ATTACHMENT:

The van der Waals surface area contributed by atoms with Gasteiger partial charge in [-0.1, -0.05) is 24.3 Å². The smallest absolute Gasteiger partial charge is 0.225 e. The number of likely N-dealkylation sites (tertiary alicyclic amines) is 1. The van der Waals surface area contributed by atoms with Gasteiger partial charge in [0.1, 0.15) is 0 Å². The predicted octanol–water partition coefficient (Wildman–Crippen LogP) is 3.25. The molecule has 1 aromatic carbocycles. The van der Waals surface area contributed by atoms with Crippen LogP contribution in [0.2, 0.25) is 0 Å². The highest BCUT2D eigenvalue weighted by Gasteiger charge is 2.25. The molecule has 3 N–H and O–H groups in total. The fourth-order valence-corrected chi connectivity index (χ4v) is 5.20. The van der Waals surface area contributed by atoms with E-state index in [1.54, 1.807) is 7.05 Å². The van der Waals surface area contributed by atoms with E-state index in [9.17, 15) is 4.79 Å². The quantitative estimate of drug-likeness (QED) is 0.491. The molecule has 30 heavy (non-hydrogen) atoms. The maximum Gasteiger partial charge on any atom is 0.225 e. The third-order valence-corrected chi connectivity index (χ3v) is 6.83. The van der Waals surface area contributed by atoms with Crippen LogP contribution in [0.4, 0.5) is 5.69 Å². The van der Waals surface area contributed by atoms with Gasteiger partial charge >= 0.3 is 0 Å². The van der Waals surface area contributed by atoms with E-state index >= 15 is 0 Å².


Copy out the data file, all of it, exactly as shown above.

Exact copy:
The van der Waals surface area contributed by atoms with Gasteiger partial charge in [-0.1, -0.05) is 24.3 Å². The smallest absolute Gasteiger partial charge is 0.225 e. The number of likely N-dealkylation sites (tertiary alicyclic amines) is 1. The van der Waals surface area contributed by atoms with Gasteiger partial charge in [0.1, 0.15) is 0 Å². The predicted octanol–water partition coefficient (Wildman–Crippen LogP) is 3.25. The molecule has 1 aromatic carbocycles. The van der Waals surface area contributed by atoms with Crippen LogP contribution in [0.2, 0.25) is 0 Å². The highest BCUT2D eigenvalue weighted by Gasteiger charge is 2.25. The molecule has 3 N–H and O–H groups in total. The fourth-order valence-corrected chi connectivity index (χ4v) is 5.20. The van der Waals surface area contributed by atoms with E-state index in [1.54, 1.807) is 7.05 Å². The van der Waals surface area contributed by atoms with E-state index in [9.17, 15) is 4.79 Å². The quantitative estimate of drug-likeness (QED) is 0.491. The molecule has 30 heavy (non-hydrogen) atoms. The maximum Gasteiger partial charge on any atom is 0.225 e. The third-order valence-corrected chi connectivity index (χ3v) is 6.83. The van der Waals surface area contributed by atoms with Crippen LogP contribution in [0.4, 0.5) is 5.69 Å². The van der Waals surface area contributed by atoms with Gasteiger partial charge >= 0.3 is 0 Å². The van der Waals surface area contributed by atoms with E-state index >= 15 is 0 Å².